## Incidences between points and non-coplanar circles

We establish an improved upper bound for the number of incidences between m points and n arbitrary circles in three dimensions. The previous best known bound, which applies in any dimension, is $O^*(m^{2/3}n^{2/3} + m^{6/11}n^{9/11}+m+n)$. Since all the points and circles may lie on a common plane (or sphere), it is impossible to improve the three-dimensional bound without improving the two-dimensional one.
Nevertheless, we show that if the set of circles is required to be "truly three-dimensional" in the sense that there exists a $q < n$ so that no sphere or plane contains more than $q$ of the circles, then the bound can be improved to $O^*(m^{3/7}n^{6/7} + m^{2/3}n^{1/2}q^{1/6} + m^{6/11}n^{15/22}q^{3/22} + m + n)$.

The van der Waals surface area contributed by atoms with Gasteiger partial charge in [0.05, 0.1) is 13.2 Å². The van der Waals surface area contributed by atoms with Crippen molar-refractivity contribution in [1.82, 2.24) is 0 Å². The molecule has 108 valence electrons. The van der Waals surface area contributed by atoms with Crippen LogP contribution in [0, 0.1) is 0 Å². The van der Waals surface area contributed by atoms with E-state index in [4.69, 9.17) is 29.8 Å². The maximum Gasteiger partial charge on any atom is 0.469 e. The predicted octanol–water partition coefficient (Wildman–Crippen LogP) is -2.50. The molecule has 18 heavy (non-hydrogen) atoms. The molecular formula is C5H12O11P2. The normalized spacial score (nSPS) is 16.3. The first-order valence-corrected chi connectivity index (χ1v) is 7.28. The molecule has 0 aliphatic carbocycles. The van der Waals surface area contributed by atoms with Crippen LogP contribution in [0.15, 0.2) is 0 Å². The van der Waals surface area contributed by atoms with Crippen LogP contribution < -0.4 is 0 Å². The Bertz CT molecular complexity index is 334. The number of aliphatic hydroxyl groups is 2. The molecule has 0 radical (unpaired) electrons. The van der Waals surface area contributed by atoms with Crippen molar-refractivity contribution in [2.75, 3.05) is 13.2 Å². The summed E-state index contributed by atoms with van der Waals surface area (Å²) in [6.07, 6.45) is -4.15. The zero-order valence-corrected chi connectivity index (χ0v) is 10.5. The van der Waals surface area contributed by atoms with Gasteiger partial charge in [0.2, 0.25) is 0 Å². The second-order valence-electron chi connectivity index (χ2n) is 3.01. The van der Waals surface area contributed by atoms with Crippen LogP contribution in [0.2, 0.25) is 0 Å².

For various ranges of parameters (e.g., when $m = \Theta(n)$ and $q = o(n^{7/9}))$, this bound is smaller than the best known two-dimensional lower bound $\Omega*(m^{2/3}n^{2/3}+m+n)$. Thus we obtain an incidence theorem analogous to the one in the distinct distances paper by Guth and Katz, which states that if we have a collection of points and lines in $\mathbb{R}^3$ and we restrict the number of lines that can lie on a common plane or regulus, then the maximum number of point-line incidences is smaller than the maximum number of incidences that can occur in the plane.